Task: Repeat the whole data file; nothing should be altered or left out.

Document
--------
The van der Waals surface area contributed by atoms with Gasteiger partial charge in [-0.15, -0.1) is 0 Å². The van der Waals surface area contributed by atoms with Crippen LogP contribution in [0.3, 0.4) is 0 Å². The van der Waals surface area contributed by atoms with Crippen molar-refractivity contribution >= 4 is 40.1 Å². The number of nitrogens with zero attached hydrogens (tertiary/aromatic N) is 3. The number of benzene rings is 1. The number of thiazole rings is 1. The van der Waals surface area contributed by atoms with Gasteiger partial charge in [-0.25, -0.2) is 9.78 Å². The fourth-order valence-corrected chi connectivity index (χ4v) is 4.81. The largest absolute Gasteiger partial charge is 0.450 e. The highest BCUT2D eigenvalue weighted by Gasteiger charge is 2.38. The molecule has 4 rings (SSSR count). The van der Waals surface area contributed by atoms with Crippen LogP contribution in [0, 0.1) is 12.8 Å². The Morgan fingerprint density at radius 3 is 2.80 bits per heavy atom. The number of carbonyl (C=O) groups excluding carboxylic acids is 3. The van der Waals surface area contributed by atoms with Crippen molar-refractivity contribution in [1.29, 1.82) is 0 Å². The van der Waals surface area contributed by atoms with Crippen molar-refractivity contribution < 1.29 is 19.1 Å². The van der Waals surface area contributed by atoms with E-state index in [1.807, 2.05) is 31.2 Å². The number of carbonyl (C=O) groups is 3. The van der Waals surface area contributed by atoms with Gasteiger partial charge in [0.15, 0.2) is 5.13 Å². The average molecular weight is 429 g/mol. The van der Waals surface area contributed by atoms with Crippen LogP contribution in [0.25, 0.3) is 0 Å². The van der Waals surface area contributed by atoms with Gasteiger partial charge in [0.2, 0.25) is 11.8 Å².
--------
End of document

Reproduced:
The van der Waals surface area contributed by atoms with Gasteiger partial charge in [-0.15, -0.1) is 0 Å². The van der Waals surface area contributed by atoms with Crippen LogP contribution in [0.3, 0.4) is 0 Å². The van der Waals surface area contributed by atoms with Crippen molar-refractivity contribution >= 4 is 40.1 Å². The number of nitrogens with zero attached hydrogens (tertiary/aromatic N) is 3. The number of benzene rings is 1. The number of thiazole rings is 1. The van der Waals surface area contributed by atoms with Gasteiger partial charge in [-0.25, -0.2) is 9.78 Å². The fourth-order valence-corrected chi connectivity index (χ4v) is 4.81. The largest absolute Gasteiger partial charge is 0.450 e. The highest BCUT2D eigenvalue weighted by Gasteiger charge is 2.38. The molecule has 4 rings (SSSR count). The van der Waals surface area contributed by atoms with Crippen LogP contribution in [0, 0.1) is 12.8 Å². The Morgan fingerprint density at radius 3 is 2.80 bits per heavy atom. The number of carbonyl (C=O) groups excluding carboxylic acids is 3. The van der Waals surface area contributed by atoms with Crippen molar-refractivity contribution in [1.29, 1.82) is 0 Å². The van der Waals surface area contributed by atoms with Crippen molar-refractivity contribution < 1.29 is 19.1 Å². The van der Waals surface area contributed by atoms with E-state index in [1.807, 2.05) is 31.2 Å². The number of carbonyl (C=O) groups is 3. The van der Waals surface area contributed by atoms with Gasteiger partial charge in [0.15, 0.2) is 5.13 Å². The average molecular weight is 429 g/mol. The van der Waals surface area contributed by atoms with Crippen LogP contribution in [0.25, 0.3) is 0 Å². The van der Waals surface area contributed by atoms with Gasteiger partial charge in [0.2, 0.25) is 11.8 Å².